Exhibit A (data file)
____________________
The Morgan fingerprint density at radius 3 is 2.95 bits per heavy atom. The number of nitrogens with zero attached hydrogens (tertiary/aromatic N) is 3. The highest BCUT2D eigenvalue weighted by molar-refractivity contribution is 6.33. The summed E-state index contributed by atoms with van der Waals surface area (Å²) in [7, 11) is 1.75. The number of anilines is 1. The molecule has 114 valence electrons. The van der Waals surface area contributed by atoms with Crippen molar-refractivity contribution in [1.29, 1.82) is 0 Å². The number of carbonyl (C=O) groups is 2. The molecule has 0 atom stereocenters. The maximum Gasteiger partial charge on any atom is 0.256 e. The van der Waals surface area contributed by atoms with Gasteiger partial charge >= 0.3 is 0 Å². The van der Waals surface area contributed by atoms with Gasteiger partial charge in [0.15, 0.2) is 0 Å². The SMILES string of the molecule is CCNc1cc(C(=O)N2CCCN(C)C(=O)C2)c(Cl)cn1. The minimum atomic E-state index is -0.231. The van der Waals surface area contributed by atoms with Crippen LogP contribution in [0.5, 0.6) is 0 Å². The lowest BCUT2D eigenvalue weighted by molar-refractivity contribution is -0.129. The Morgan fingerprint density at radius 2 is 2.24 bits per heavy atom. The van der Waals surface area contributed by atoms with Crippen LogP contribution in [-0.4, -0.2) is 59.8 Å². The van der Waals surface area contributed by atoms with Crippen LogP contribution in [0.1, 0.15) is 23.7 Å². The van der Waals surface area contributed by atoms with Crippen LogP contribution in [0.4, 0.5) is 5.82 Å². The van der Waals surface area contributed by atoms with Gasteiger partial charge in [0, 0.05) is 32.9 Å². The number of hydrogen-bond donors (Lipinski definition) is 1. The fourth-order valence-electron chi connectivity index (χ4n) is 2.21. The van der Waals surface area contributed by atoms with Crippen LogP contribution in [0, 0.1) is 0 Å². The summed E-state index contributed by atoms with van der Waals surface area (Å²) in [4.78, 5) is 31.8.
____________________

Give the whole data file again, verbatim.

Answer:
The Morgan fingerprint density at radius 3 is 2.95 bits per heavy atom. The number of nitrogens with zero attached hydrogens (tertiary/aromatic N) is 3. The highest BCUT2D eigenvalue weighted by molar-refractivity contribution is 6.33. The summed E-state index contributed by atoms with van der Waals surface area (Å²) in [7, 11) is 1.75. The number of anilines is 1. The molecule has 114 valence electrons. The van der Waals surface area contributed by atoms with Crippen molar-refractivity contribution in [1.29, 1.82) is 0 Å². The number of carbonyl (C=O) groups is 2. The molecule has 0 atom stereocenters. The maximum Gasteiger partial charge on any atom is 0.256 e. The van der Waals surface area contributed by atoms with Gasteiger partial charge >= 0.3 is 0 Å². The van der Waals surface area contributed by atoms with Gasteiger partial charge in [0.15, 0.2) is 0 Å². The SMILES string of the molecule is CCNc1cc(C(=O)N2CCCN(C)C(=O)C2)c(Cl)cn1. The minimum atomic E-state index is -0.231. The van der Waals surface area contributed by atoms with Crippen LogP contribution in [0.5, 0.6) is 0 Å². The lowest BCUT2D eigenvalue weighted by molar-refractivity contribution is -0.129. The Morgan fingerprint density at radius 2 is 2.24 bits per heavy atom. The van der Waals surface area contributed by atoms with Crippen LogP contribution in [-0.4, -0.2) is 59.8 Å². The van der Waals surface area contributed by atoms with Crippen LogP contribution in [0.1, 0.15) is 23.7 Å². The van der Waals surface area contributed by atoms with Crippen LogP contribution in [0.4, 0.5) is 5.82 Å². The van der Waals surface area contributed by atoms with Gasteiger partial charge in [0, 0.05) is 32.9 Å². The number of hydrogen-bond donors (Lipinski definition) is 1. The fourth-order valence-electron chi connectivity index (χ4n) is 2.21. The van der Waals surface area contributed by atoms with Crippen LogP contribution in [0, 0.1) is 0 Å². The summed E-state index contributed by atoms with van der Waals surface area (Å²) in [4.78, 5) is 31.8.